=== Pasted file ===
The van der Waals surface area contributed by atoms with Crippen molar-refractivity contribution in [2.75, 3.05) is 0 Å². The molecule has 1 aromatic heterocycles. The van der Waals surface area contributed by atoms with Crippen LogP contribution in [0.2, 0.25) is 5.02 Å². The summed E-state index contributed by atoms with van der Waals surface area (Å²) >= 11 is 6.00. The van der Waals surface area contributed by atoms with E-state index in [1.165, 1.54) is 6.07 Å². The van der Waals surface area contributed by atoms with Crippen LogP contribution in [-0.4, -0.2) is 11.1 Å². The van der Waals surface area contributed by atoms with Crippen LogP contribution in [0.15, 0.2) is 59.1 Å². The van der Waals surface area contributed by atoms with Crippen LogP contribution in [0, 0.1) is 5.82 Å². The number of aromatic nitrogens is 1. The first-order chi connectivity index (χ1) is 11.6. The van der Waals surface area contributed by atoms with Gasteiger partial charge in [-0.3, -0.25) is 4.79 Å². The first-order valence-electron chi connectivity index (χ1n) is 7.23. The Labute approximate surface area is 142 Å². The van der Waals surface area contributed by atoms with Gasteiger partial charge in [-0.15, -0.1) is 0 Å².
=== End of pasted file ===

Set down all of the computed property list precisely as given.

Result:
The van der Waals surface area contributed by atoms with Crippen molar-refractivity contribution in [2.75, 3.05) is 0 Å². The molecule has 1 aromatic heterocycles. The van der Waals surface area contributed by atoms with Crippen LogP contribution in [0.2, 0.25) is 5.02 Å². The summed E-state index contributed by atoms with van der Waals surface area (Å²) >= 11 is 6.00. The van der Waals surface area contributed by atoms with E-state index in [1.165, 1.54) is 6.07 Å². The van der Waals surface area contributed by atoms with Crippen LogP contribution in [-0.4, -0.2) is 11.1 Å². The van der Waals surface area contributed by atoms with Crippen LogP contribution in [0.15, 0.2) is 59.1 Å². The van der Waals surface area contributed by atoms with Crippen LogP contribution in [0, 0.1) is 5.82 Å². The number of aromatic nitrogens is 1. The first-order chi connectivity index (χ1) is 11.6. The van der Waals surface area contributed by atoms with Gasteiger partial charge in [-0.3, -0.25) is 4.79 Å². The first-order valence-electron chi connectivity index (χ1n) is 7.23. The Labute approximate surface area is 142 Å². The van der Waals surface area contributed by atoms with Gasteiger partial charge in [-0.15, -0.1) is 0 Å².